Wendell is a swell guy with a big heart and a large mouth, and can Wendell ever talk. I had the opportunity to work with Wendell lately at a volunteer project. We were planting a garden and while I was breaking my back, loading dirt in and out of pickup trucks, Wendell would lean on his shovel and talk to me. I would be picking up sod and Wendell would be chatting, moving the wheelbarrow, and Wendell would be bantering away.
Recently, I facilitated a meeting of a group of over 100 retailers. It turned out that 70 per cent of them were either fearful or concerned about the future of their retail stores. And so they should be! The times are changing in retail and one would have to be blind not to see that. In the past, and when I started in retailing in the 1980s, retailing was quite simple. You would find products you wanted to sell, put them into your space and advertise in your local market via newspaper, TV or radio.
Christopher O'Byrne stood on the edge of the cliff, he looked down, considered jumping and then stepped back. He repeated the process over and over. He would walk away and then walk back. His mind told him to jump but his body just wouldn't do it. Christopher knew he couldn't take the internal dialogue any more, or the taunts from the onlookers, his time was running out. He had prepared everything and yet he was hesitating. What was going on?
Muck Rack makes it simple to find people, tweets, or articles that mention any name, keyword, company, hashtag etc. We've compiled this guide to help you make the most of your search.
Selecting a term
Start searching tweets, articles from media outlets, articles mentioned in tweets, journalists'
names, titles and bios with some suggested searches:
Companies or Topics (e.g. iPhone, Microsoft)
Phrases (e.g. "cloud computing") — use quotes to keep the terms together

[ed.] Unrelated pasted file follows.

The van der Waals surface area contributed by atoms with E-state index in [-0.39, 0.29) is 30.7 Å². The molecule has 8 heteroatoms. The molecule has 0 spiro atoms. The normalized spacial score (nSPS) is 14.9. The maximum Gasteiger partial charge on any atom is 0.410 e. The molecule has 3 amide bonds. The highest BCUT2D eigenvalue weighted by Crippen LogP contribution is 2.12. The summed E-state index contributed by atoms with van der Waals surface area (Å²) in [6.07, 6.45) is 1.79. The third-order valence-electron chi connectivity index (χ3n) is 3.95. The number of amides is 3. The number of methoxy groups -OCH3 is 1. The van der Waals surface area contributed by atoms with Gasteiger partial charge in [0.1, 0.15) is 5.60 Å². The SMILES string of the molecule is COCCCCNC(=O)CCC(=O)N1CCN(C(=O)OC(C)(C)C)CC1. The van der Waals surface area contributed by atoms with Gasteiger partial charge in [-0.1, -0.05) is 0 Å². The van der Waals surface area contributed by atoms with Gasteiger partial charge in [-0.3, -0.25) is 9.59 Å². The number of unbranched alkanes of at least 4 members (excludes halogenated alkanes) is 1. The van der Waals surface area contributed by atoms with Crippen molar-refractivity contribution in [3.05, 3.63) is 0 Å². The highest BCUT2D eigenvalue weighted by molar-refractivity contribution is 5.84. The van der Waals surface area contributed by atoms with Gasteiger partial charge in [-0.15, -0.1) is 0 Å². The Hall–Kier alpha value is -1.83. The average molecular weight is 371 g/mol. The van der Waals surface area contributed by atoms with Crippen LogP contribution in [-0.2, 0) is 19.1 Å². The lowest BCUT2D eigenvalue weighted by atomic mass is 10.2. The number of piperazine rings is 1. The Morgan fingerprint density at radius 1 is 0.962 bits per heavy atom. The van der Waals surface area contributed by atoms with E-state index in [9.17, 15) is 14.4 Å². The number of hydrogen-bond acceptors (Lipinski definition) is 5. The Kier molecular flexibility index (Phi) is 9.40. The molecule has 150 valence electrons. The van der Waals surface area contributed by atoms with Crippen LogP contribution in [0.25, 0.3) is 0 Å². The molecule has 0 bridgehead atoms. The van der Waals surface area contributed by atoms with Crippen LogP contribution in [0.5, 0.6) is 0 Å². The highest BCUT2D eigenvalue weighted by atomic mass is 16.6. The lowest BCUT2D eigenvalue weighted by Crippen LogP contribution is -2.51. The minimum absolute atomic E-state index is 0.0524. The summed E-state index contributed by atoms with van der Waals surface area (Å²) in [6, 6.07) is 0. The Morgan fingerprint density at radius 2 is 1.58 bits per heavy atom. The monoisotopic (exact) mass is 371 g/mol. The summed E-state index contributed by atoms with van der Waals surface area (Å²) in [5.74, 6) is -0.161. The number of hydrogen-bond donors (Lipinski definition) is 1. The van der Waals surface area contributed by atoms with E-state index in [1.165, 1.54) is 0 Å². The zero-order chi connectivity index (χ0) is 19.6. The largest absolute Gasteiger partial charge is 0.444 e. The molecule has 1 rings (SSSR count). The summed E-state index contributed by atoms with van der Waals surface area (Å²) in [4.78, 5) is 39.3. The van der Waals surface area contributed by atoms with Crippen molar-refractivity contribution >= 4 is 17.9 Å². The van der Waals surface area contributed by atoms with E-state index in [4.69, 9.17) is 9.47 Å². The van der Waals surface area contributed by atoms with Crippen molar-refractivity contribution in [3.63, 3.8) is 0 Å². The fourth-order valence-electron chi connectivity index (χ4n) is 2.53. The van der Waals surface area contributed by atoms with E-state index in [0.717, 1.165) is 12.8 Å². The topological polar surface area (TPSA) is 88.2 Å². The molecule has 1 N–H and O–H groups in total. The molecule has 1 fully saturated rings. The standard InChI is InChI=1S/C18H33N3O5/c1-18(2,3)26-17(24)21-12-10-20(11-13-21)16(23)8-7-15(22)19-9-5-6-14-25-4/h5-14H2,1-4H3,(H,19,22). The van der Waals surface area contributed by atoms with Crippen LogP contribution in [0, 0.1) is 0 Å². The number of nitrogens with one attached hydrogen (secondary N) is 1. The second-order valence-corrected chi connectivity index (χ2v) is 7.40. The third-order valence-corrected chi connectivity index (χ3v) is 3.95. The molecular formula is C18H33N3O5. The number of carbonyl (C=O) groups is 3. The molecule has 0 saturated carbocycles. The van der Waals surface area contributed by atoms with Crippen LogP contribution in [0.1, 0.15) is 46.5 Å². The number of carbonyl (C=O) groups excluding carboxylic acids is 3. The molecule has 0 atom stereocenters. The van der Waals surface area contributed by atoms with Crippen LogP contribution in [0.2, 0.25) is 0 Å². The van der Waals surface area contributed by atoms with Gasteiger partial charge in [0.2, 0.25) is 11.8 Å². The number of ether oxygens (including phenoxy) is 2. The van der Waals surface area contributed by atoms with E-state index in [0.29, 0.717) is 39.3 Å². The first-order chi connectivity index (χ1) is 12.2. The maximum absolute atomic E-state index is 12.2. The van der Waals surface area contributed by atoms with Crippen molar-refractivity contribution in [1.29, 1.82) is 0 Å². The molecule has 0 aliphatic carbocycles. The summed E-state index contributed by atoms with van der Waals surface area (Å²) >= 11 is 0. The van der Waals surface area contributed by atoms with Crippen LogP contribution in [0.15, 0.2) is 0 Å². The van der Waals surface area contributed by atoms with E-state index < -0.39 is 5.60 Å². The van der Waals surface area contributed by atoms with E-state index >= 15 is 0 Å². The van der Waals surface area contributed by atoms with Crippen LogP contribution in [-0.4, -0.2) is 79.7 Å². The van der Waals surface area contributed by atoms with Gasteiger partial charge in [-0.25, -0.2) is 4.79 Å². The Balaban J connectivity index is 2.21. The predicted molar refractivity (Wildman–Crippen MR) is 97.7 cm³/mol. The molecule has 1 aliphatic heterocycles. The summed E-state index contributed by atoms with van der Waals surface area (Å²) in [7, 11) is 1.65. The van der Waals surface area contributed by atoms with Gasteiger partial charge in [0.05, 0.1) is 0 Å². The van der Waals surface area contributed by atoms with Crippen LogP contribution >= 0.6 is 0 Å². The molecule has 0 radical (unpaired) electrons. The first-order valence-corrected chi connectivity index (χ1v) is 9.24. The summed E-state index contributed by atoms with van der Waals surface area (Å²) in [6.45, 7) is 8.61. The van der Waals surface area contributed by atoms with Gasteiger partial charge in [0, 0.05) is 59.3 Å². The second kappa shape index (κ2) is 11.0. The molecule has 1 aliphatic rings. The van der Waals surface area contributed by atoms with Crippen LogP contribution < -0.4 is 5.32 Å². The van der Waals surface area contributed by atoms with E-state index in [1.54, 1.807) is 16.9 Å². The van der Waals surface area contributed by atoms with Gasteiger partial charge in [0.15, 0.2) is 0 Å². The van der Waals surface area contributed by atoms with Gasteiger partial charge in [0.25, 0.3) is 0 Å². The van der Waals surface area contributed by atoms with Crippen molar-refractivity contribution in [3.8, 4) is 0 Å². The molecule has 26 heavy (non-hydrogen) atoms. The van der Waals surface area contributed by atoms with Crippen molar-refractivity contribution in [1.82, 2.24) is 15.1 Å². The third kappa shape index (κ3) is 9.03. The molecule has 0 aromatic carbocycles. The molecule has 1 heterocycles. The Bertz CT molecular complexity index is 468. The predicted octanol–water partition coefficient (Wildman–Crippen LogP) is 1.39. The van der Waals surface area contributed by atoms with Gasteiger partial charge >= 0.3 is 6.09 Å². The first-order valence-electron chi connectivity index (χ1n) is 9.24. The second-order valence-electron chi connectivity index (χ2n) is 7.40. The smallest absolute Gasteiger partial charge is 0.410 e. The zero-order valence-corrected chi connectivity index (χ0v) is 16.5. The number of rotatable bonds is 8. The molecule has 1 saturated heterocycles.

Twitter handles (e.g. @username) — returns those who have mentioned or replied to
Names (e.g. "David Pogue")
Hashtags (e.g. #sxsw, #london2012)
Bio details (e.g. vegan, Olympics, father)
Muck Rack's Advanced Search allows for many boolean operators.
Find results that mention multiple specified terms, use AND or
+. For example, ensure each result contains both Elon Musk and Mark Zuckerberg by
searching Musk AND Zuckerberg or Musk + Zuckerberg.
Use the operators OR or , to broaden your search when you'd like either of
multiple terms to appear in results. (This is the default behavior of our search when no operators
are used). For example, results will contain either cake or cookie by searching cake OR cookie or cake,cookie
Use NOT or - to subtract results from your search. For
example, searching Disney will yield results about the Walt Disney Company as well as Walt Disney
World Resort. To exclude mentions of Disney World, search for Disney -World or Disney
When using one of these operators with a phrase, enclose it in quotation marks. For example, you can
find results about smartphones excluding Apple's iPhone 4S by searching smartphone -"iPhone
Exact case matching or punctuation
If you're searching for a brand name or keyword that relies on specific punctuation marks or capitalization, you can
find results that match your exact query by adding matchcase: before the keyword you're searching for, like matchcase:E*TRADE .
Use parentheses to separate multiple
boolean phrases. For example, to find journalists talking about having fun in Disney World or
Disneyland, search for ("disney world" OR disneyland) AND fun.
An asterisk can be used to search for any variation of a root word truncated by the asterisk. For example, searching for admin* will return results for administrator, administration, administer, administered, etc.
A near operator is an AND operator where you can control the distance between the words. You can vary the distance the near operation uses by adding a forward slash and number (between 0-99) such as strawberries NEAR/10 "whipped cream", which means the strawberries must exist within 10 words of "whipped cream".